Every season has its dark horses and this one is no different. I’ve been excited about Flowers of Evil, Attack on Titan and Gargantia on the Verdurous Planet since the offset, but I ignored Majestic Prince, which I figured would be as cliché as it looked. I don’t know if it’s just Hisashi Hirai’s dated character designs or the general vibe of nostalgia that permeates its whole production, but Majestic Prince feels old. For example, I’ll always remember Hirai’s drawing style for his work on 1999’s Infinite Ryvius (and later, 2002’s Gundam SEED,) but there’s other points of reference, too, like how it has an ending theme by Chiaki Ishikawa of Bokurano’s great Uninstall OP. It all just feeds into that datedness that has seen many dismiss it with barely a second glance. Like I did, sadly. It has a score of 6.77 (from 3001 users) on MyAnimeList, which is notably low for what’s fast becoming a very decent series, but is also revealing in how far out of sync it seems to be with the fans of today.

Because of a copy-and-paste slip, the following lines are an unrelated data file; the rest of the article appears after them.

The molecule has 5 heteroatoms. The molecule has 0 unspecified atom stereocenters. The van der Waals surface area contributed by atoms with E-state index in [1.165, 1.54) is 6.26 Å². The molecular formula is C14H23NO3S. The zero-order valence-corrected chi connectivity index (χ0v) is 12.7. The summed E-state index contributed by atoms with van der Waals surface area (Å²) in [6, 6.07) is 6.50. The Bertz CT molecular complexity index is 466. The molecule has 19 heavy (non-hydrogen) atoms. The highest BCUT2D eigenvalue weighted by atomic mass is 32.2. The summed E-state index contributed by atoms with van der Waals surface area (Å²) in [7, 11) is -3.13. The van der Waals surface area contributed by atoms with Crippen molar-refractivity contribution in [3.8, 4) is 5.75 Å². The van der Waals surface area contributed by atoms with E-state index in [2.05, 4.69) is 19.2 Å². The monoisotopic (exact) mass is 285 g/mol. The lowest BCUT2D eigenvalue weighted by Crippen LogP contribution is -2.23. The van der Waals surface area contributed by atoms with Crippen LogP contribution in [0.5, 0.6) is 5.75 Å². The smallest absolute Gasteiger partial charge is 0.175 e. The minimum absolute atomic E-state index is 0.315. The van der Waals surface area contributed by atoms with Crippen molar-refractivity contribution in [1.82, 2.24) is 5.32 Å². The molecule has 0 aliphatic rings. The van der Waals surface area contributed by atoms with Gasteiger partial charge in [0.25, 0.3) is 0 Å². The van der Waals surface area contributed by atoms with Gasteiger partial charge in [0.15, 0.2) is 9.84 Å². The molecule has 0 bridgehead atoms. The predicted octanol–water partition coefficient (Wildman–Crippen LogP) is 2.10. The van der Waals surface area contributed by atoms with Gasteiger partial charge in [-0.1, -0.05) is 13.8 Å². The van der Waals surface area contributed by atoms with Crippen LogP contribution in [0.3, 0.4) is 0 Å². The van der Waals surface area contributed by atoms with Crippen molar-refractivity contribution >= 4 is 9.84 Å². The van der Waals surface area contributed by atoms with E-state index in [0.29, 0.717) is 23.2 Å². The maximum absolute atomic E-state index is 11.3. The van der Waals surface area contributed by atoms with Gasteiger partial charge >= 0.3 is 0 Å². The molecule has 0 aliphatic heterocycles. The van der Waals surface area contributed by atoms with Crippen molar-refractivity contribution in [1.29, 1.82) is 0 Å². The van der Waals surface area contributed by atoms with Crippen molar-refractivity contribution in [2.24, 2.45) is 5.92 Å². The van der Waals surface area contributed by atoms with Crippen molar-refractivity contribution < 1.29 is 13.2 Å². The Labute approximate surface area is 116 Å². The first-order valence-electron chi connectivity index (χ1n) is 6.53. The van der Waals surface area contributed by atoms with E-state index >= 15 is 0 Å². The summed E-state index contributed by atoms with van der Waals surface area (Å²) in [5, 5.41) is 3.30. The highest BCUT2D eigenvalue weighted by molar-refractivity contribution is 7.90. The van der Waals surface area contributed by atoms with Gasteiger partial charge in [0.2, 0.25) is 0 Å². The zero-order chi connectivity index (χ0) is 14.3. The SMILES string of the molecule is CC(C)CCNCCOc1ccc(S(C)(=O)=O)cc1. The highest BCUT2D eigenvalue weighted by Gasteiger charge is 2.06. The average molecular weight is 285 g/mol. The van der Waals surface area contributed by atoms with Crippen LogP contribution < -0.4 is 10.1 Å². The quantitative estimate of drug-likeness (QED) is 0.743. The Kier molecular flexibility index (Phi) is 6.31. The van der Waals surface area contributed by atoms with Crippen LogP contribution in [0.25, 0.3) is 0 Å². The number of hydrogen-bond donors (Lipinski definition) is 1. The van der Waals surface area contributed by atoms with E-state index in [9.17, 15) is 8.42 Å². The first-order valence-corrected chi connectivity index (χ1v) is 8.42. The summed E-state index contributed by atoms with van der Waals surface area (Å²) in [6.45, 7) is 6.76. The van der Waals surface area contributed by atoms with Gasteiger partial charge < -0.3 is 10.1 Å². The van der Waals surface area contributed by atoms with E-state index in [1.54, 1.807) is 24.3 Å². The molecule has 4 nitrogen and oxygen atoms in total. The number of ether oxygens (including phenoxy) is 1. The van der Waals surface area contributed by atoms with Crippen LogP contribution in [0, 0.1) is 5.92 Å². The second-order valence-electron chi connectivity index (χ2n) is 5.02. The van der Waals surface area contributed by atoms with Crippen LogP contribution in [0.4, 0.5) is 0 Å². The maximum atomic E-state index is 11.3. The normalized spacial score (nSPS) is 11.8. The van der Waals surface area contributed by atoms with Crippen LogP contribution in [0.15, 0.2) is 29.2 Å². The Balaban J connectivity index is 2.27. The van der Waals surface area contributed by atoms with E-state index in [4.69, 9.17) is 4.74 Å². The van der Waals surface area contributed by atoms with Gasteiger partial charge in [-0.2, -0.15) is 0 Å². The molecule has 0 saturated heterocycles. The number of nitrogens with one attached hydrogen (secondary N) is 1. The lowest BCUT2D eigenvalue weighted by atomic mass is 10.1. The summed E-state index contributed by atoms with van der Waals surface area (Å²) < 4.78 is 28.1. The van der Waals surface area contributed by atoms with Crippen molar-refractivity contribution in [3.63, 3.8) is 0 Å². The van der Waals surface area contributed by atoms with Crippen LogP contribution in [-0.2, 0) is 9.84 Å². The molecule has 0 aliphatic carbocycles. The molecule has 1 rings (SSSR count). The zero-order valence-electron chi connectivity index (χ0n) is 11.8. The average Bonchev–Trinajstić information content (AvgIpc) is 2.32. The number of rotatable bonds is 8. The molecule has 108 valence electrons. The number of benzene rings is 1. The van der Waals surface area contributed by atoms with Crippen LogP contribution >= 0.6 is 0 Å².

Time of Eve is about a Japanese society assisted by intelligent, human-form androids. It draws heavily from the robots of Isaac Asimov’s books. Asimov’s and Time of Eve‘s robots are bound by a set of three laws that prevent them from harming humans or allowing humans to come to harm. Both Asimov’s and Time of Eve’s stories illustrate how humans react when faced with superior machines: namely they react with alarm. Time of Eve explores this interaction from a Japanese perspective; ie the reaction is one part alarm, one part sexual attraction.